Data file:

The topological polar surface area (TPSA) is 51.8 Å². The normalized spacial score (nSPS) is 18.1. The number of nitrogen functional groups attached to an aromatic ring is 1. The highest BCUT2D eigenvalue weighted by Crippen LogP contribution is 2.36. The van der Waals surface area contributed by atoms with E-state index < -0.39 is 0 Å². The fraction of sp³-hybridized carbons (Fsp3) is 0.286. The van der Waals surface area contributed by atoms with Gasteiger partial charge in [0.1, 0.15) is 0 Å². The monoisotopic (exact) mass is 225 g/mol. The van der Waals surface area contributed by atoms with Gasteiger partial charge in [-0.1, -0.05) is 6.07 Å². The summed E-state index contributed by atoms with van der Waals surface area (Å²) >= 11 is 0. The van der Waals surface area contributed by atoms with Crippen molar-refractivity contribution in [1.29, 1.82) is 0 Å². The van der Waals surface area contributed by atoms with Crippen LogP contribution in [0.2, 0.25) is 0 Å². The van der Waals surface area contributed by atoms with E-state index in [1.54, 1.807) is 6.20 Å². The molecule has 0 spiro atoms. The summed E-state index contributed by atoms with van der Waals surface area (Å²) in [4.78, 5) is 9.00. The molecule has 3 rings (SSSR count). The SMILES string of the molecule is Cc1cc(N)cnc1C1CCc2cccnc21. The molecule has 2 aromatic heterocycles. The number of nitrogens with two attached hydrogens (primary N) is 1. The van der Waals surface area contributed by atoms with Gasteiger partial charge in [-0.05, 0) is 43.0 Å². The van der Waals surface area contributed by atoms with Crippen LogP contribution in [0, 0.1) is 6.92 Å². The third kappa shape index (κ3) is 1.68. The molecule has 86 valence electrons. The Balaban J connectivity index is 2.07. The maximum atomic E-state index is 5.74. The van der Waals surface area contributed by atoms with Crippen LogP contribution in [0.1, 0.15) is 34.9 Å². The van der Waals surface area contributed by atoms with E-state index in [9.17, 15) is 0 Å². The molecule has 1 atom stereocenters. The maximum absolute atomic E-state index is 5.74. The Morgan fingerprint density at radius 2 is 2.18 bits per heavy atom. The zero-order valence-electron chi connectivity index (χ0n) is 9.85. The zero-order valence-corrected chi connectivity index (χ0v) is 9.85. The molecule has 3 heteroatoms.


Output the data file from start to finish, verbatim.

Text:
The topological polar surface area (TPSA) is 51.8 Å². The normalized spacial score (nSPS) is 18.1. The number of nitrogen functional groups attached to an aromatic ring is 1. The highest BCUT2D eigenvalue weighted by Crippen LogP contribution is 2.36. The van der Waals surface area contributed by atoms with E-state index < -0.39 is 0 Å². The fraction of sp³-hybridized carbons (Fsp3) is 0.286. The van der Waals surface area contributed by atoms with Gasteiger partial charge in [0.1, 0.15) is 0 Å². The monoisotopic (exact) mass is 225 g/mol. The van der Waals surface area contributed by atoms with Gasteiger partial charge in [-0.1, -0.05) is 6.07 Å². The summed E-state index contributed by atoms with van der Waals surface area (Å²) >= 11 is 0. The van der Waals surface area contributed by atoms with Crippen molar-refractivity contribution in [1.29, 1.82) is 0 Å². The van der Waals surface area contributed by atoms with Crippen LogP contribution in [0.2, 0.25) is 0 Å². The van der Waals surface area contributed by atoms with E-state index in [1.54, 1.807) is 6.20 Å². The molecule has 0 spiro atoms. The summed E-state index contributed by atoms with van der Waals surface area (Å²) in [4.78, 5) is 9.00. The molecule has 3 rings (SSSR count). The SMILES string of the molecule is Cc1cc(N)cnc1C1CCc2cccnc21. The molecule has 2 aromatic heterocycles. The number of nitrogens with two attached hydrogens (primary N) is 1. The van der Waals surface area contributed by atoms with Gasteiger partial charge in [-0.05, 0) is 43.0 Å². The van der Waals surface area contributed by atoms with Crippen LogP contribution in [0, 0.1) is 6.92 Å². The third kappa shape index (κ3) is 1.68. The molecule has 86 valence electrons. The Balaban J connectivity index is 2.07. The maximum atomic E-state index is 5.74. The van der Waals surface area contributed by atoms with Crippen LogP contribution in [0.1, 0.15) is 34.9 Å². The van der Waals surface area contributed by atoms with E-state index in [9.17, 15) is 0 Å². The molecule has 1 atom stereocenters. The maximum absolute atomic E-state index is 5.74. The Morgan fingerprint density at radius 2 is 2.18 bits per heavy atom. The zero-order valence-electron chi connectivity index (χ0n) is 9.85. The zero-order valence-corrected chi connectivity index (χ0v) is 9.85. The molecule has 3 heteroatoms.